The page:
Kidney Donation Gives Rome Man a Second Chance

By Deborah Jeanne Sergeant

Rome resident Thomas Trace had been living with chronic kidney disease for 17 years before he was placed on an organ recipient list in March 2022. The same year, he had begun going on dialysis, which involves staying hooked up to machines that perform the job his diseased kidneys could not do: filter his blood.

Unlike many people who languish on waiting lists for years, Trace said he felt “quite surprised when I got the call in the middle of the night” mere months later with the news that a kidney was available.

“I was very happy since I understood I’d have to wait longer,” he said.

Trace was lucky.

Many people on waiting lists receive a similar call and learn at the last moment that the kidney was not a match. Trace’s dialysis provider told him that this even happens after patients are prepped for surgery.

Fortunately for Trace, the new kidney matched. Although he had a good experience while on dialysis, he wanted the greater freedom to travel and make other plans instead of hooking up to a machine for a couple hours a day, six days a week. The life expectancy for people on dialysis is five to 10 years, according to the National Kidney Foundation.

“It’s good to get the transplant before you’re on dialysis for a long time,” Trace said. “That was a good indicator for a positive outcome.”

On Oct. 23, 2022, he received the new kidney at Upstate University Hospital and “felt pretty good” afterward, he said.

“My main issue was that it was a little worrisome once I got it. I’m very concerned about my kidney. I want to treat it well for the sake of the transplant program. It’s a little burden to make sure I take my medications not only for myself but also because this came from someone who died.”

His gratitude for this gift of life also extends to his wanting to live his life fully. Trace, now 53, is spending more time with family and exercises and travels as he used to before his kidney condition had worsened in recent years.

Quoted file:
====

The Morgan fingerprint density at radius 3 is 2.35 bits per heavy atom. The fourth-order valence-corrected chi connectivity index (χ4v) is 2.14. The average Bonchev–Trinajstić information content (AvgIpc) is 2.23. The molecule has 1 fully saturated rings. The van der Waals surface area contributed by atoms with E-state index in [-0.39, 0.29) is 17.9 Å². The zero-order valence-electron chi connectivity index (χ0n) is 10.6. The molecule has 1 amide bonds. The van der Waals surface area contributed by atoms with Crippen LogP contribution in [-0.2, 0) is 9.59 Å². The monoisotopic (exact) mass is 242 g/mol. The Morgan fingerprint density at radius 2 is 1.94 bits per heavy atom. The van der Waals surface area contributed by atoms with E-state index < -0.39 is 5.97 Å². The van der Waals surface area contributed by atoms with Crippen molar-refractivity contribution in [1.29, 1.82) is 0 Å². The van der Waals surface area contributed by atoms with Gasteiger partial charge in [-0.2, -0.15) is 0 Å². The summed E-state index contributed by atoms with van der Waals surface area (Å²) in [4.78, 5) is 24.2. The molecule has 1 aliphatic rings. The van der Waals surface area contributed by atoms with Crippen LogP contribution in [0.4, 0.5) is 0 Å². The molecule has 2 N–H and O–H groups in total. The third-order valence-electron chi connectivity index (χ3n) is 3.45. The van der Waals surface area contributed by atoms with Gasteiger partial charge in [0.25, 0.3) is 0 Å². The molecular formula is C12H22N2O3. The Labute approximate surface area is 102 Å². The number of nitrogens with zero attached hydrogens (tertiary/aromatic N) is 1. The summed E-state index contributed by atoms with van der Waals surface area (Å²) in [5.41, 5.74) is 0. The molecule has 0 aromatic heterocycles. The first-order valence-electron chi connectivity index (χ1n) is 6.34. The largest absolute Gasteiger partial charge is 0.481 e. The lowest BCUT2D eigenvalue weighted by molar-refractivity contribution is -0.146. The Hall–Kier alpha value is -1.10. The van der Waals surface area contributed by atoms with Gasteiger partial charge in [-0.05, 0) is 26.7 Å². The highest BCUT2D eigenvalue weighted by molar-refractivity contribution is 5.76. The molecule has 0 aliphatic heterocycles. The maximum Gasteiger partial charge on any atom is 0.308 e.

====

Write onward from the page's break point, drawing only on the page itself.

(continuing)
“I found the whole experience of being on dialysis was stimulating as I learned a lot of things and had good treatment from people who were for the most part kind and empathetic,” Trace said.

The day after his surgery offered one example. While he was recovering in the intensive care unit, a member of the housekeeping staff who must have seen him right after his surgery met his eyes and commented, “I’m so happy you’re doing well.”

The interaction struck Trace profoundly because he was not in her care, yet she took a moment to express real compassion for his health.

“She didn’t know what had happened to me,” he said. “I could’ve been in a car accident. The way she expressed it, it was so genuine. Some people have such an ability to show love.”

He initially experienced pain and difficulty in getting around, but recovered quickly. His immunosuppressant medication is working
well to prevent his body from rejecting the kidney and his blood work looks good.

Trace has never met the family of the donor, but feels deep thankfulness for their gift of life and wants more people to realize that “the best treatment for serious kidney disease is by far getting a transplant,” he said.

Top image: Thomas Trace of Rome says “the best treatment for serious kidney disease is by far getting a transplant.” He underwent a successful transplant surgery at Upstate University Hospital in October last year.